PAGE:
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Aid Investment Plan Vanuatu: 2015-16 to 2018-19

30 September 2015

Strategic priorities and rationale

This Aid Investment Plan (AIP) sets out a proposed strategic framework for the provision of Official Development Assistance (ODA) administered by the Department of Foreign Affairs and Trade (DFAT) to Vanuatu over the next four years. It focuses on bilateral aid directly allocated to Vanuatu, as well as a proportion of Australia’s aid to Pacific regional organisations and initiatives that benefit Vanuatu. Other Australian Government agencies will provide strategic input to policy development and oversight programs in particular sectors in consultation with DFAT.

This AIP will provide a basis for discussion between the Vanuatu and Australian Governments to develop a bilateral Aid Partnership between Australia and Vanuatu. This AIP will be updated to reflect the finalisation and the signing of the Aid Partnership.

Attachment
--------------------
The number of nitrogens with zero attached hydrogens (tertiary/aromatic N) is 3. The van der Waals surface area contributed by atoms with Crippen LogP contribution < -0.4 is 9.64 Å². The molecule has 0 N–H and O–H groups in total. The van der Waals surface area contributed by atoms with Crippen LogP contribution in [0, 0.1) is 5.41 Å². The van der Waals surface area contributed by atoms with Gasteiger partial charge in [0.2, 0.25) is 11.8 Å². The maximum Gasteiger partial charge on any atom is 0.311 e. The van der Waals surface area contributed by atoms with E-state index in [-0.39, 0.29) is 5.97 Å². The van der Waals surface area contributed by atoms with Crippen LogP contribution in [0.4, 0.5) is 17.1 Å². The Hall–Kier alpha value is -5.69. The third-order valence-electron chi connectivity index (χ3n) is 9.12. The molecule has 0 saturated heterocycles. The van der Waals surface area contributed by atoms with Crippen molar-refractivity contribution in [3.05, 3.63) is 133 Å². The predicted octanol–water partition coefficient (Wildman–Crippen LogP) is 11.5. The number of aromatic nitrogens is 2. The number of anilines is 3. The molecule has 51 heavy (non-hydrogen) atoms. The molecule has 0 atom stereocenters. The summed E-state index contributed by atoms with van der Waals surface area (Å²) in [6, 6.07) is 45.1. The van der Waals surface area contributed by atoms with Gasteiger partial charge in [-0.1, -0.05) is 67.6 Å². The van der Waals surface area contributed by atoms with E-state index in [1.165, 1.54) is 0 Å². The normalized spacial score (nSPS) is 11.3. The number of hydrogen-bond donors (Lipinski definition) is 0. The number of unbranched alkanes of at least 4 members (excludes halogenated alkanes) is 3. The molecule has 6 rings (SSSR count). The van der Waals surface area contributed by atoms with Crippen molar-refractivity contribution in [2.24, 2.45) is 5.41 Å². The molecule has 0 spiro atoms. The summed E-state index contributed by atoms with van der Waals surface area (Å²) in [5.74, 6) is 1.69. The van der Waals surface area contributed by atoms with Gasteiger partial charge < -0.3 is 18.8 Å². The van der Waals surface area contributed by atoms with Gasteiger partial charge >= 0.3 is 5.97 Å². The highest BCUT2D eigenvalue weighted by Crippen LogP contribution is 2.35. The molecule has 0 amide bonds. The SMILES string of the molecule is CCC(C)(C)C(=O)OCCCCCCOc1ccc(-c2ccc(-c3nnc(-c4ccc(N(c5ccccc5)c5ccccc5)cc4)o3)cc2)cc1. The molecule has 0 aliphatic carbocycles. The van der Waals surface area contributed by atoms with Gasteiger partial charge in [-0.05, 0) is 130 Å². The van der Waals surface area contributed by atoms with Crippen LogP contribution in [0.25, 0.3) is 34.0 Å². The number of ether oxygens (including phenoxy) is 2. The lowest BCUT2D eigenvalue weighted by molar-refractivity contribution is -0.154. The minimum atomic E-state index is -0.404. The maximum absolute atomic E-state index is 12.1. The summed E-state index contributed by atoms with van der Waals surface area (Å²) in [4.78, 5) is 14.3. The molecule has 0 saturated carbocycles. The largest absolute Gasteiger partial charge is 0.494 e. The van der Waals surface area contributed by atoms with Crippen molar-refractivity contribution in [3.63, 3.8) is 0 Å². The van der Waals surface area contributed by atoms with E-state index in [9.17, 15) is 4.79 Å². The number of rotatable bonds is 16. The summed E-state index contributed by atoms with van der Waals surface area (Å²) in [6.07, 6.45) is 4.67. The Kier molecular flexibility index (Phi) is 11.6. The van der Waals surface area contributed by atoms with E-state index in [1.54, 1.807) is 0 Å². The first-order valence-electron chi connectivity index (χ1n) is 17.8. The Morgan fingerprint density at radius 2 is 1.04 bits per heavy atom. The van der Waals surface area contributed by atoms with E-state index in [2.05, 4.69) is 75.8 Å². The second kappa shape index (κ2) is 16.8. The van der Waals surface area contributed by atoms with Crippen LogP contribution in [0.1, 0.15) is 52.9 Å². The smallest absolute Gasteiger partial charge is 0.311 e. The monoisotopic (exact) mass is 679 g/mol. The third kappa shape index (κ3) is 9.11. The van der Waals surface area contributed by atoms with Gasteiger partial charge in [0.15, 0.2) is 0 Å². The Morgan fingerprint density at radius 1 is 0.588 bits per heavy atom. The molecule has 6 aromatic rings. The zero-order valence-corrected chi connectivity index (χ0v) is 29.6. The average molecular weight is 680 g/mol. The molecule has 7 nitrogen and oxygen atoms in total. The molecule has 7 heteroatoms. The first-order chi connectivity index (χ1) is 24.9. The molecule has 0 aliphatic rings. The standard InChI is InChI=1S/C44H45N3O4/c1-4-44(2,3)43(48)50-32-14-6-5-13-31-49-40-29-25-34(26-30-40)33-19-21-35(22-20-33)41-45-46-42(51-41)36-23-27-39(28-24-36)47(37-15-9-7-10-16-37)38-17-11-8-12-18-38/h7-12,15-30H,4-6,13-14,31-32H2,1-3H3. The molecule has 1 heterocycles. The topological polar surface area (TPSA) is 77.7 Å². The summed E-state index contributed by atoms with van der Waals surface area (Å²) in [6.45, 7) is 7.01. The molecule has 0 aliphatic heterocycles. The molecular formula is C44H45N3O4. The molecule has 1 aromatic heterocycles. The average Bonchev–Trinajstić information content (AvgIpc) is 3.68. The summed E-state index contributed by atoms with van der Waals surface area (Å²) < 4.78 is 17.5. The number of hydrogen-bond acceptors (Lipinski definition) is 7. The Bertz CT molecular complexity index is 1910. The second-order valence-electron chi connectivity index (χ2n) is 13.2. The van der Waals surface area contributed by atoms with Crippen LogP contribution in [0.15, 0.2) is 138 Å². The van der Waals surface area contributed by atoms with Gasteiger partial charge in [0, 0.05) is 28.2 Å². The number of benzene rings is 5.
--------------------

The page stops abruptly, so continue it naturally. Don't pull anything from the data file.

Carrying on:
Australia has a direct interest in a prosperous and stable Vanuatu. Australia is an important economic partner for Vanuatu, providing the country with the majority of its tourists, foreign direct investment and aid. Australia implements an integrated set of foreign, trade, security and development policies in Vanuatu.

Australian aid promotes Australia’s national interests by supporting economic growth, stability and poverty reduction in Vanuatu. In recent years, Australian aid has helped lift school enrolment rates to 87 per cent; reduce malaria incidence from seven per cent to one per cent; and increase access to counselling and support services for thousands of women and children affected by family and sexual violence. Australian aid has also helped maintain priority rural roads; increase government revenue, reduce electricity costs for low-income consumers; and deregulate the telecommunications sector, lifting mobile subscriptions from 4.8 per cent of the population in 2004 to more than 71 per cent in 2011.